Also indexed as: Grape Seed Extract, Oligomeric
Proanthocyanidins (OPCs), Procyanidolic Oligomers (PCOs)
Proanthocyanidins—also called "OPCs" for oligomeric procyanidins or "PCOs" for
procyanidolic oligomers—are a class of nutrients belonging to the flavonoid family.
Where are they found?
Proanthocyanidins can be found in many plants, most notably pine bark, grape seed, and grape skin. However, bilberry,
cranberry, black currant, green tea, black
tea, and other plants also contain these flavonoids. Nutritional supplements containing
proanthocyanidins extracts from various plant sources are available, alone or in combination
with other nutrients, in herbal extracts, capsules, and tablets.
been used in connection with the following conditions (refer to the
individual health concern for complete information):
Who is likely to be deficient?
Flavonoids and proanthocyanidins are not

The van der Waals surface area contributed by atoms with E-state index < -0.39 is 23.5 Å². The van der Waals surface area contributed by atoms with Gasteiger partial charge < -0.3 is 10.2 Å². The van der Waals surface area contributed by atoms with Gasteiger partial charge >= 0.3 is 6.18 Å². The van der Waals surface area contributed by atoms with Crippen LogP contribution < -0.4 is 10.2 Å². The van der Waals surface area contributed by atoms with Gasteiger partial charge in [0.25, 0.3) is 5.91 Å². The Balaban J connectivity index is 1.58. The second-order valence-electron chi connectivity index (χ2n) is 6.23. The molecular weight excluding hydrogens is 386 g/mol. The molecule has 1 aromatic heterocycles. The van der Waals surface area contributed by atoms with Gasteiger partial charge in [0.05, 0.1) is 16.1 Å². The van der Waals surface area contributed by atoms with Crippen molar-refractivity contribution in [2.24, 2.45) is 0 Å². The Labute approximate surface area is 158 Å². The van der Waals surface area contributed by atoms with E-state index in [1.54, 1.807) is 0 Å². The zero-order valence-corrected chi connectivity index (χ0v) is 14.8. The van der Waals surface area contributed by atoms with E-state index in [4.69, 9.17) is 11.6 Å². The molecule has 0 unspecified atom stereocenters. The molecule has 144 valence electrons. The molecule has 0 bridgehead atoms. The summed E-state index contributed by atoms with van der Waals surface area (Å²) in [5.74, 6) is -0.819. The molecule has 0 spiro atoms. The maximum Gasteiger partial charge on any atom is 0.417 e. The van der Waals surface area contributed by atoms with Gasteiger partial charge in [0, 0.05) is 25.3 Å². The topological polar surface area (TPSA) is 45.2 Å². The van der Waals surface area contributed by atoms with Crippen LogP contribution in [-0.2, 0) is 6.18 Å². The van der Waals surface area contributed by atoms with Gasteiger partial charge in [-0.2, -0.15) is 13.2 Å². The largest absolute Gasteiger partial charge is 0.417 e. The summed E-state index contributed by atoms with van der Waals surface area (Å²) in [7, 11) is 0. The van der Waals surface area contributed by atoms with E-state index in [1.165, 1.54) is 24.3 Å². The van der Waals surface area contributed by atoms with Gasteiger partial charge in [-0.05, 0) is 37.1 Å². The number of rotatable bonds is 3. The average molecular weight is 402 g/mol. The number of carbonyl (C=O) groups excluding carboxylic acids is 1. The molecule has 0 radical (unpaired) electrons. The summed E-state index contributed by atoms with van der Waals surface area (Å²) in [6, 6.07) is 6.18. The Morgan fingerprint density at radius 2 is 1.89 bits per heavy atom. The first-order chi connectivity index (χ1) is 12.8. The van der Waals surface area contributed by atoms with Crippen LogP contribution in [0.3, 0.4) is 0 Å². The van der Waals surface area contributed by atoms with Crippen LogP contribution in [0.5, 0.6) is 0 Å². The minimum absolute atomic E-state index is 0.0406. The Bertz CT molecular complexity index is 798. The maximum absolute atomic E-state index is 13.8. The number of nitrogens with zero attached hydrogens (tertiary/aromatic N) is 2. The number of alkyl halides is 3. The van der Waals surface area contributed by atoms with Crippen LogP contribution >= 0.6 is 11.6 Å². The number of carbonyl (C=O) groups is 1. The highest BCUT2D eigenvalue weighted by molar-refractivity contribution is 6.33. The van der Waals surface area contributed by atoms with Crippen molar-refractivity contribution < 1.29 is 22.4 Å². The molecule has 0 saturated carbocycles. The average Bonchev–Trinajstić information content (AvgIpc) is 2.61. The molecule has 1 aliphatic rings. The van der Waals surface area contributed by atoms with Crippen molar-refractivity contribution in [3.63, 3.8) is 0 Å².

classified as essential nutrients because their absence does not induce a deficiency state.
However, proanthocyanidins may have many health benefits, and anyone not eating the various
plants that contain them would not derive these benefits.
How much is usually taken?
Flavonoids (proanthocyanidins and others)
are a significant source of antioxidants in
the average diet. Proanthocyanidins at 50–100 mg per day is considered a reasonable
supplemental level by some doctors, but optimal levels remain unknown.
Are there any side effects or interactions?
Flavonoids, in general, and
proanthocyanidins, specifically, have not been associated with any consistent side effects. As
they are water-soluble nutrients, excess intake is simply excreted in the urine.
At the time of writing, there were no well-known drug interactions